Leonardo Da Vinci was a great painter, mathematician, scientist, and many other things. He died on May 2, 1519 when he was 67 years old in France. Legend has it that King Francis was at his side when he died, cradling Leonardo's head in his arms. (www.mos.org)

A Piece of Information That I found Most Interesting about Da Vinci
One of the things that I found interesting about my person was how much he knew, and how much he cared about his work not getting stolen from him. Leonardo would always work in his study, either dissecting bodies, or taking notes in his journal. In his journal would be illustrations of his discoveries and there would be his notes. But his notes weren’t like any notes you see out of a notebook now. These notes were written backwards. Da Vinci was smart enough to create his notes backward so that anybody that looked at them couldn’t read them and couldn’t understand them. The only way to understand them was by holding the notes up to a mirror. This would make it so the notes could be read.(Leonardo Da Vinci, pg 8)

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Da Vinci’s Scientific and Mathematical Contributions:
Leonardo Da Vinci was a true renaissance man. He had many interests; therefore he had many contributions in many different subjects. He had contributions in math, art, science, biology, and more. It has been revealed that Da Vinci studied hydraulics the most according to his notebook. Da Vinci made the first empirical studies of streams and their velocity distribution. His methods of proving his theories were complicated, but accurate, and were very extreme. (www.waterencyclopedia.com)
While Da Vinci was working for the Duke of Milan, he had a lot of time to observe nature. He became an expert on geology (rocks and minerals). He was interested in the idea of moving mountains and putting a tunnel through them. In his notebook, this he labeled as the study of sedimentation. He was the one who explained that the sedimentation in water could erode the rocks. (www.waterencyclopedia.com)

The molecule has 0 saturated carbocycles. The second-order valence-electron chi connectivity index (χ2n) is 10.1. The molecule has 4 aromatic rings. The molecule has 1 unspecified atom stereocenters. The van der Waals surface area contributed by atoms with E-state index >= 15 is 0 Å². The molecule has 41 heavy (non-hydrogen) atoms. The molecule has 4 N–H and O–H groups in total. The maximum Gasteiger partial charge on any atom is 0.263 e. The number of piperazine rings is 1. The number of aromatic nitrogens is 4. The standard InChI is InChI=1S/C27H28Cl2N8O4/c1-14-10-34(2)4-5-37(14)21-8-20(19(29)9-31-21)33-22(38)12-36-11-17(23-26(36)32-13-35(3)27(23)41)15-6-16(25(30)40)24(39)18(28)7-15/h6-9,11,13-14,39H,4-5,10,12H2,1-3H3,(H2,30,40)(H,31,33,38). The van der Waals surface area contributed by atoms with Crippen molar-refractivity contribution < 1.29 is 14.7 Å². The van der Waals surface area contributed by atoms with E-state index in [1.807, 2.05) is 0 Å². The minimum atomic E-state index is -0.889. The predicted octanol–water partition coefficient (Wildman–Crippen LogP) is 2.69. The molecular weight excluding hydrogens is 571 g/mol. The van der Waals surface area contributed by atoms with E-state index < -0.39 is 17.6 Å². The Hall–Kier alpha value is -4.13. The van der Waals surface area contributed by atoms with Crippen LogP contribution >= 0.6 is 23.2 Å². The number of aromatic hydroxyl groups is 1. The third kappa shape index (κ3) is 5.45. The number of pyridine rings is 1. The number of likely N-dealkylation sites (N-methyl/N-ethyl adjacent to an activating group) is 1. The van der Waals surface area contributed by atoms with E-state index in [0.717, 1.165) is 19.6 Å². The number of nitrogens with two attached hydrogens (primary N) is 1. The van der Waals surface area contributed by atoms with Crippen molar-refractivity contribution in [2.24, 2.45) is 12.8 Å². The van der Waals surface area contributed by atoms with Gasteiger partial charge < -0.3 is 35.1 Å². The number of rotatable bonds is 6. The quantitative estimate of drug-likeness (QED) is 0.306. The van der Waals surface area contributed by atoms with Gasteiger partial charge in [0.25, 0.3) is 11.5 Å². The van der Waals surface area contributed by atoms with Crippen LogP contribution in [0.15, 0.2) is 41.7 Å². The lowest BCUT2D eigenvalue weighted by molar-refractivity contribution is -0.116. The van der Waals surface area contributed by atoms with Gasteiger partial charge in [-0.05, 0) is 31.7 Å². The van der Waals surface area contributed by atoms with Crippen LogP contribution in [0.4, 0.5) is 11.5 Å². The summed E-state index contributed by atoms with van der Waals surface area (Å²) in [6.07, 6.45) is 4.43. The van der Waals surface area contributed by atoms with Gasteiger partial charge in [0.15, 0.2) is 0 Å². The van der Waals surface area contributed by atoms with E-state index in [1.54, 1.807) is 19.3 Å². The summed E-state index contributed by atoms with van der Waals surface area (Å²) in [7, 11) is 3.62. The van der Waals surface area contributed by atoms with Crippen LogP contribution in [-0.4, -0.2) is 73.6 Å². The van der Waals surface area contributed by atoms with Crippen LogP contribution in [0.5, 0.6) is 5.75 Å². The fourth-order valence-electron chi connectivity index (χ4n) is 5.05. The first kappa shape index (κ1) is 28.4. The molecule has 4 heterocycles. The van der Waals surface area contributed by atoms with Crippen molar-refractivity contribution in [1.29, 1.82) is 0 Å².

Da Vinci also made many military weapons. It was said that he was told to design them since he was a painter. He also designed some topographical maps. Da Vinci has also made a flying machine, researched the flight of birds, and has tried to square a circle. (www.yankeegardener.com)
He is also a painter. He used math in his paintings though. He used something called the golden ratio, when he painted. It was something to help him with his portraits, and something to help him be symmetrical. (www.mathematicianspictures.com)

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Understanding the Golden Ratio:

The golden ratio is basically Fibonacci’s sequence. The golden ratio (or golden mean or golden rectangle) is a number that is equal to almost 1.6180339887498948482. You would use the Greek letter Phi for this ratio. Like Phi, the golden ratio can go on forever without any numbers repeating.(http://mathforum.org/dr.math/faq/faq.golden.ratio.html)
1 + sqrt{5}

Da Vinci used the concept of Fibonacci’s Golden Ratio for his paintings. He used the golden rectangle for his Mona Lisa’s face. In his work of the Last Supper, he used the golden ratio to get the positions of where people were sitting and for the ceiling. For his statue of Athena, he noticed that if the human head is turned sideways illustrates the golden ratio. (http://library.thinkquest.org)